This tile was initially challenging to work with.  Dremel sells a specialized grout removal bit and guide, but I couldn’t use their system because my tile was too close together.  I would end up grinding away the edges of the tile along with the grout.  I ended up using the Dremel with a right-angle adapter and a diamond wheel.  It was skinny enough to get into the gaps between the tile, and relatively easy to control, although there have been a few spots where I’ve nicked the tile glazing.  I’ve completely worn through one diamond wheel and am on my second now.  Looks like the entire job is going to cost me two diamond wheels.  Fortunately they’re not all that expensive — around $17.

Once we’ve re-grouted, we’ll replace the faucet handles and trim, the shower head, and the recessed light at the top of the shower, then install the new shower door, which we’ve had since last September.  I think the end result will look pretty nice, but this isn’t a job I would want to do again.  If we ever redo the other bathroom, I’m going to argue in favor of ripping out the (beautiful 1950s retro-pink) tile and re-tiling.

Categories
Biking House

Disabled List

2011 has been a bad year for me in the injury department.  A couple of Saturdays ago, I messed up my ankle during a home improvement project (I should know better by now — it’s physically impossible for me to get through any home improvement project without some kind of injury.  Maybe that’s why I’m doing less and less of it these days).  It’s just a contusion (no sprain or anything), and 20 years or so ago it probably would have been back to 100% after a couple weeks.  But being that I’m 40ish now, everything takes longer to heal.  I hate getting old.  But anyhow, I’m icing it and trying to keep weight off it, which means curtailing my walking for now.  Walking isn’t too bad, but I’m definitely favoring the bad side.  At home, I hobble around on crutches.  Standing is uncomfortable, as is sitting, unless I keep the ankle elevated.  I’ve experimented with an ankle brace, but can’t decide if it’s helping it or irritating it.  Ice and Ibuprofen both provide some relief.

The good news is, I seem to be OK with non-weight-bearing exercise.  I have no discomfort either biking or swimming, so I’m keeping up with both of those activities (though I’ve dialed the biking back — 3 days this week instead of 5 — just to be on the safe side).  I’ve been a little slower than usual on the bike this week, but that’s as much due to this summer’s endless, relentless heat than anything else.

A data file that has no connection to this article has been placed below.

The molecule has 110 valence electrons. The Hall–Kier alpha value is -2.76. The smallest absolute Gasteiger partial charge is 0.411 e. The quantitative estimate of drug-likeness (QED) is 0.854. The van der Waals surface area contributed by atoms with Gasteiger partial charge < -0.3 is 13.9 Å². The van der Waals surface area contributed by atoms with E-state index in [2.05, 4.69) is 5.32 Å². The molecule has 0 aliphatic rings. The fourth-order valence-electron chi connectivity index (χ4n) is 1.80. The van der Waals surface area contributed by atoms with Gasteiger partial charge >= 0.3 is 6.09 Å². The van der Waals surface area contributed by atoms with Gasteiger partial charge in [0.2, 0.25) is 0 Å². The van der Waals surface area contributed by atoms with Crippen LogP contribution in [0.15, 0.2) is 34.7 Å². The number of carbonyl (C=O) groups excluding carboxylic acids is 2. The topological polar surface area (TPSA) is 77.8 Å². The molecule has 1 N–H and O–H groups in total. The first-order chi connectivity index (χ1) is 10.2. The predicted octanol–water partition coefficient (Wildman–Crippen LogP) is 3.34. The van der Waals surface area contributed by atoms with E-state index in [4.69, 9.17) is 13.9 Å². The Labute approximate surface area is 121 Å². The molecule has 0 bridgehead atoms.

Here’s hoping for an injury-free 2012.  Maybe the daily highs will be out of the 90s by then…

Categories
Biking Pool

Battle of the Bulge

Well, as it always seems to now, summer has arrived in May in the Mid-Atlantic.  We opened the pool last weekend, and the water temperature is already pushing 80°.  By Sunday, it’ll likely be up to 82 or 83.  Amusingly enough, we had the cover off the pool at 9:30am and the kids were in the pool by 1:30pm..  a new record.  They didn’t stay in for too long, as the water was a little cool.  I have a feeling that that will change this weekend.  This year I was a little more proactive about keeping the pool chlorinated during early spring (the salt water generator really helps with that) so I didn’t have to do much cleanup, which helped to get the kids in the pool sooner.  I doubt they would have been as eager to jump into a green swamp.

I’ve had 4 extremely sweaty rides to and from work this week.  That’s par for the course around here in the summer, so I guess the sooner my body gets acclimated to it, the better.

The problems with the rear tire on my single speed bike just keep coming.  I went to ride it last week, and noticed a large bulge in the sidewall.  I deflated and re-inflated the tire, to no avail, so I pulled the tire off to see what was up.  It turns out there was a 1-inch patch where the rubber on the edge of the tire had separated from the wire bead, so the tire would no longer seat properly on the rim.  I’m guessing that I may have damaged the tire in my (fruitless) efforts to reinstall it after fixing a flat.  This weekend I’m going to take the tire back to the LBS and hope they’ll have mercy on me and exchange it, or at least give me a discount on a new one.  I’ve since acquired a “bead jack” tool that will get the tire on the rim without damaging the tire, the rim, my thumbs, or my blood pressure.

Categories
House

Peeling Onions

Among the many joys of home improvement projects, are the little complications that come up and make a project take longer, cost more, etc.  Certain kinds of projects are more likely to result in this than others, and a prime example is installing replacement windows.

I decided I was going to install 6 replacement windows this fall, to take advantage of the 2010 Energy Tax Credits.  I’ve installed replacement windows before, and it’s generally a pretty quick job.  My first 2 windows went in without a hitch.  The next 2, not so much.  When I took off the old storm windows, I found that one of the sills was rotted out, as well as a piece of 2×4 that sat underneath the sills.  Day 1 was spent digging out the old, rotten 2×4.  Day 2 was spent repairing rotten bits of (non structural) framing and brick mold around the window, and cutting and fitting a new piece of pressure treated 2×4 bottom trim.  Day 3 was spent cutting out and repairing the rotten part of the sill.  On Day 4, I finally was able to install the replacement windows.  But now, I still need to add flashing and weather-seal the whole mess.  Plus, I’ve decided to replace all the wood trim around the windows with PVC trim board.  The old wood was in decent shape, but the paint was peeling badly, and at some point someone had covered all the peeling paint with really ugly aluminum trim.  All in all, this was an amazing example of project scope creep.  The scary thing is, I still have 2 more windows to install after this, and who knows what I’ll find there.

Aah, the joys of home ownership.